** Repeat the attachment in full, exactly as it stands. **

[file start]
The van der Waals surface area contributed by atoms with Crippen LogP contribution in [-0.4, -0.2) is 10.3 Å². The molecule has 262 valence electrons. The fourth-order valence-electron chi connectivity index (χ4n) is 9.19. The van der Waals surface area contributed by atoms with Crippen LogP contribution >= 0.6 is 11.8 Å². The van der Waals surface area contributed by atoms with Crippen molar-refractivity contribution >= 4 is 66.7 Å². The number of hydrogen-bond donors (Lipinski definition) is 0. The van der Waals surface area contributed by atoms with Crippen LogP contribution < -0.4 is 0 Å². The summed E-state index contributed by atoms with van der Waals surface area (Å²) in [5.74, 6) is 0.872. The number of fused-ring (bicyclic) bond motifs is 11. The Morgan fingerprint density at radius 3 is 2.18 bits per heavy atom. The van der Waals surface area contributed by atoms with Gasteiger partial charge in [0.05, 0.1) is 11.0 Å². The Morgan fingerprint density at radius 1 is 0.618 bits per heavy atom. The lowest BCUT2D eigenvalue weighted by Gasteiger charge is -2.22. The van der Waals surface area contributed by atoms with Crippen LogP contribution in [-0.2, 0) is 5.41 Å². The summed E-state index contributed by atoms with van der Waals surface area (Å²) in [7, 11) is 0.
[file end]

The van der Waals surface area contributed by atoms with Crippen LogP contribution in [-0.4, -0.2) is 10.3 Å². The molecule has 262 valence electrons. The fourth-order valence-electron chi connectivity index (χ4n) is 9.19. The van der Waals surface area contributed by atoms with Crippen LogP contribution >= 0.6 is 11.8 Å². The van der Waals surface area contributed by atoms with Crippen molar-refractivity contribution >= 4 is 66.7 Å². The number of hydrogen-bond donors (Lipinski definition) is 0. The van der Waals surface area contributed by atoms with Crippen LogP contribution < -0.4 is 0 Å². The summed E-state index contributed by atoms with van der Waals surface area (Å²) in [5.74, 6) is 0.872. The number of fused-ring (bicyclic) bond motifs is 11. The Morgan fingerprint density at radius 3 is 2.18 bits per heavy atom. The van der Waals surface area contributed by atoms with Gasteiger partial charge in [0.05, 0.1) is 11.0 Å². The Morgan fingerprint density at radius 1 is 0.618 bits per heavy atom. The lowest BCUT2D eigenvalue weighted by Gasteiger charge is -2.22. The van der Waals surface area contributed by atoms with Crippen LogP contribution in [-0.2, 0) is 5.41 Å². The summed E-state index contributed by atoms with van der Waals surface area (Å²) in [7, 11) is 0.